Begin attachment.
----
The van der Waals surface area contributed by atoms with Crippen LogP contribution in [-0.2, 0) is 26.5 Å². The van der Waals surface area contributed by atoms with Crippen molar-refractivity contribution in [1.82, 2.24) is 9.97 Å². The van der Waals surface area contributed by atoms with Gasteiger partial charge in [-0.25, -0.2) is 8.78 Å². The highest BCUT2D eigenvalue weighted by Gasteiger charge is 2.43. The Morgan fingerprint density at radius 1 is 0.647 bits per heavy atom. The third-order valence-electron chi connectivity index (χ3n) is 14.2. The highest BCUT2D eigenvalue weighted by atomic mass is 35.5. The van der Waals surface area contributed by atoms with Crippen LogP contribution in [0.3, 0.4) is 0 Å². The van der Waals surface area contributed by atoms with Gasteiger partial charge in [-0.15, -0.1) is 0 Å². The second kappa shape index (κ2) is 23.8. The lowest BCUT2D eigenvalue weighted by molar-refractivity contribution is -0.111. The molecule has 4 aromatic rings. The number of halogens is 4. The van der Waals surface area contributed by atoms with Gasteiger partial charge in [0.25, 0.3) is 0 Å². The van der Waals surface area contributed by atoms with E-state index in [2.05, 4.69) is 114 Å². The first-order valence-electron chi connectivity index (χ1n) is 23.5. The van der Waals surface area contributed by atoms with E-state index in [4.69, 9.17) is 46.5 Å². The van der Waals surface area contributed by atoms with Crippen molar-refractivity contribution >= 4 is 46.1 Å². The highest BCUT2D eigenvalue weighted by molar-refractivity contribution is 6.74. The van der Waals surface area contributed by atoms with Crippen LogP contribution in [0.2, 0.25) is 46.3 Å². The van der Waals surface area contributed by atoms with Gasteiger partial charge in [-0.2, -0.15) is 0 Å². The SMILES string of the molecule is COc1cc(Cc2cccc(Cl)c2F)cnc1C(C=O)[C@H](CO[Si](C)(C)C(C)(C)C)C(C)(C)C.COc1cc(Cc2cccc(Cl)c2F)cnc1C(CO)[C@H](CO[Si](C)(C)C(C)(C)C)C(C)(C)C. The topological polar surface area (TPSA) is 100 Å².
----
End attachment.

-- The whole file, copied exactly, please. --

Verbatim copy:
The van der Waals surface area contributed by atoms with Crippen LogP contribution in [-0.2, 0) is 26.5 Å². The van der Waals surface area contributed by atoms with Crippen molar-refractivity contribution in [1.82, 2.24) is 9.97 Å². The van der Waals surface area contributed by atoms with Gasteiger partial charge in [-0.25, -0.2) is 8.78 Å². The highest BCUT2D eigenvalue weighted by Gasteiger charge is 2.43. The Morgan fingerprint density at radius 1 is 0.647 bits per heavy atom. The third-order valence-electron chi connectivity index (χ3n) is 14.2. The highest BCUT2D eigenvalue weighted by atomic mass is 35.5. The van der Waals surface area contributed by atoms with Crippen LogP contribution in [0.3, 0.4) is 0 Å². The van der Waals surface area contributed by atoms with Gasteiger partial charge in [-0.15, -0.1) is 0 Å². The second kappa shape index (κ2) is 23.8. The lowest BCUT2D eigenvalue weighted by molar-refractivity contribution is -0.111. The molecule has 4 aromatic rings. The number of halogens is 4. The van der Waals surface area contributed by atoms with Gasteiger partial charge in [0.25, 0.3) is 0 Å². The van der Waals surface area contributed by atoms with E-state index in [2.05, 4.69) is 114 Å². The first-order valence-electron chi connectivity index (χ1n) is 23.5. The van der Waals surface area contributed by atoms with E-state index in [4.69, 9.17) is 46.5 Å². The van der Waals surface area contributed by atoms with Crippen molar-refractivity contribution >= 4 is 46.1 Å². The highest BCUT2D eigenvalue weighted by molar-refractivity contribution is 6.74. The van der Waals surface area contributed by atoms with Crippen LogP contribution in [0.2, 0.25) is 46.3 Å². The van der Waals surface area contributed by atoms with Gasteiger partial charge in [-0.2, -0.15) is 0 Å². The SMILES string of the molecule is COc1cc(Cc2cccc(Cl)c2F)cnc1C(C=O)[C@H](CO[Si](C)(C)C(C)(C)C)C(C)(C)C.COc1cc(Cc2cccc(Cl)c2F)cnc1C(CO)[C@H](CO[Si](C)(C)C(C)(C)C)C(C)(C)C. The topological polar surface area (TPSA) is 100 Å².